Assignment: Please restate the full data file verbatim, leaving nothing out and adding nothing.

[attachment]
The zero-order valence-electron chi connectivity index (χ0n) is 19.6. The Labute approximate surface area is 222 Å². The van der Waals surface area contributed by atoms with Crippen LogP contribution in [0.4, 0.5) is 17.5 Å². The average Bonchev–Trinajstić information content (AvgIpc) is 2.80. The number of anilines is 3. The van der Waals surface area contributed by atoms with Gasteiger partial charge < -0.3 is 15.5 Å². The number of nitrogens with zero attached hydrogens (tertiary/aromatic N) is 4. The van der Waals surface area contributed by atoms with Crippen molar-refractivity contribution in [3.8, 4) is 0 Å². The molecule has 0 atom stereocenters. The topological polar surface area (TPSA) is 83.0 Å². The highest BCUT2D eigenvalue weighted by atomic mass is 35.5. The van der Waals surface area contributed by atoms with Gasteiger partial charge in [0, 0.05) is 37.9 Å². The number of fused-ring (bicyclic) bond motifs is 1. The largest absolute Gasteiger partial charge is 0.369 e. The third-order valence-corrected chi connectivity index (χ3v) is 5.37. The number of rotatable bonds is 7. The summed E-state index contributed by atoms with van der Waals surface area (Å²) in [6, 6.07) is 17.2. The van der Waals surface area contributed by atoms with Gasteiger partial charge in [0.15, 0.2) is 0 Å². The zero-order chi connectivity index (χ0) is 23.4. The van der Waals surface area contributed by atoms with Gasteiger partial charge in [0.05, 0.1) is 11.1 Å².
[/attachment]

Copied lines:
The zero-order valence-electron chi connectivity index (χ0n) is 19.6. The Labute approximate surface area is 222 Å². The van der Waals surface area contributed by atoms with Crippen LogP contribution in [0.4, 0.5) is 17.5 Å². The average Bonchev–Trinajstić information content (AvgIpc) is 2.80. The number of anilines is 3. The van der Waals surface area contributed by atoms with Gasteiger partial charge < -0.3 is 15.5 Å². The number of nitrogens with zero attached hydrogens (tertiary/aromatic N) is 4. The van der Waals surface area contributed by atoms with Crippen molar-refractivity contribution in [3.8, 4) is 0 Å². The molecule has 0 atom stereocenters. The topological polar surface area (TPSA) is 83.0 Å². The highest BCUT2D eigenvalue weighted by atomic mass is 35.5. The van der Waals surface area contributed by atoms with Gasteiger partial charge in [0, 0.05) is 37.9 Å². The number of fused-ring (bicyclic) bond motifs is 1. The largest absolute Gasteiger partial charge is 0.369 e. The third-order valence-corrected chi connectivity index (χ3v) is 5.37. The number of rotatable bonds is 7. The summed E-state index contributed by atoms with van der Waals surface area (Å²) in [6, 6.07) is 17.2. The van der Waals surface area contributed by atoms with Gasteiger partial charge in [0.15, 0.2) is 0 Å². The zero-order chi connectivity index (χ0) is 23.4. The van der Waals surface area contributed by atoms with Gasteiger partial charge in [0.05, 0.1) is 11.1 Å².